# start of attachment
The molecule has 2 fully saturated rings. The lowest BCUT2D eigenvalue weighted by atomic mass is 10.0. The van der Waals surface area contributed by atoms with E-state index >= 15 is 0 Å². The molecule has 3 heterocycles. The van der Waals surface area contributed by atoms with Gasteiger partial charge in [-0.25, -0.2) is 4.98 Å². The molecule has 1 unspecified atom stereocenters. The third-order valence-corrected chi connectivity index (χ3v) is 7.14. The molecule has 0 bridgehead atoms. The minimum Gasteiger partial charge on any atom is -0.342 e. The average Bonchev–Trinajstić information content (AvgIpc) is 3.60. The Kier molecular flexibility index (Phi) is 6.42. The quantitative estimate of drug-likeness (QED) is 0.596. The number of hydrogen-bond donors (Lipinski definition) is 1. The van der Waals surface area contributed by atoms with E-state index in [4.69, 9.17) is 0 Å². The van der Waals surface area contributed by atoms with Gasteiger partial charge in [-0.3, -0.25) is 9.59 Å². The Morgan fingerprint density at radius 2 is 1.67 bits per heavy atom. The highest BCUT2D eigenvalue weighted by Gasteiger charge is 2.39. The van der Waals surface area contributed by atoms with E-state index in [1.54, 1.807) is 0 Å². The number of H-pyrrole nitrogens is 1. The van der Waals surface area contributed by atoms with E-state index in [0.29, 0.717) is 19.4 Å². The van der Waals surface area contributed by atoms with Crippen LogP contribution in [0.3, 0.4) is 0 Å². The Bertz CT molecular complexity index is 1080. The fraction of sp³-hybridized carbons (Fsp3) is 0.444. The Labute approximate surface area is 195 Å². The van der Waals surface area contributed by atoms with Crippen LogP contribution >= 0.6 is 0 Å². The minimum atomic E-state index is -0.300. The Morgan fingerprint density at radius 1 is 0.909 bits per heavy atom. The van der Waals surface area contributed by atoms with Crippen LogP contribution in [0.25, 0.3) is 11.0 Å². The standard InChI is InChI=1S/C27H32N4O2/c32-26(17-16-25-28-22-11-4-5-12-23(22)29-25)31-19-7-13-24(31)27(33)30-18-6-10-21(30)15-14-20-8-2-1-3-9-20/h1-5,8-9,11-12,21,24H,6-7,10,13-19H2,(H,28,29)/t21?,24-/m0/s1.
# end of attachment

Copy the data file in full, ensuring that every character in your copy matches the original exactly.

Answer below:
The molecule has 2 fully saturated rings. The lowest BCUT2D eigenvalue weighted by atomic mass is 10.0. The van der Waals surface area contributed by atoms with E-state index >= 15 is 0 Å². The molecule has 3 heterocycles. The van der Waals surface area contributed by atoms with Gasteiger partial charge in [-0.25, -0.2) is 4.98 Å². The molecule has 1 unspecified atom stereocenters. The third-order valence-corrected chi connectivity index (χ3v) is 7.14. The molecule has 0 bridgehead atoms. The minimum Gasteiger partial charge on any atom is -0.342 e. The average Bonchev–Trinajstić information content (AvgIpc) is 3.60. The Kier molecular flexibility index (Phi) is 6.42. The quantitative estimate of drug-likeness (QED) is 0.596. The number of hydrogen-bond donors (Lipinski definition) is 1. The van der Waals surface area contributed by atoms with E-state index in [4.69, 9.17) is 0 Å². The van der Waals surface area contributed by atoms with Gasteiger partial charge in [-0.3, -0.25) is 9.59 Å². The Morgan fingerprint density at radius 2 is 1.67 bits per heavy atom. The highest BCUT2D eigenvalue weighted by Gasteiger charge is 2.39. The van der Waals surface area contributed by atoms with E-state index in [1.54, 1.807) is 0 Å². The number of H-pyrrole nitrogens is 1. The van der Waals surface area contributed by atoms with E-state index in [0.29, 0.717) is 19.4 Å². The van der Waals surface area contributed by atoms with Crippen LogP contribution in [0.3, 0.4) is 0 Å². The Bertz CT molecular complexity index is 1080. The fraction of sp³-hybridized carbons (Fsp3) is 0.444. The Labute approximate surface area is 195 Å². The van der Waals surface area contributed by atoms with Crippen LogP contribution >= 0.6 is 0 Å². The minimum atomic E-state index is -0.300. The Morgan fingerprint density at radius 1 is 0.909 bits per heavy atom. The van der Waals surface area contributed by atoms with Crippen LogP contribution in [0.25, 0.3) is 11.0 Å². The standard InChI is InChI=1S/C27H32N4O2/c32-26(17-16-25-28-22-11-4-5-12-23(22)29-25)31-19-7-13-24(31)27(33)30-18-6-10-21(30)15-14-20-8-2-1-3-9-20/h1-5,8-9,11-12,21,24H,6-7,10,13-19H2,(H,28,29)/t21?,24-/m0/s1.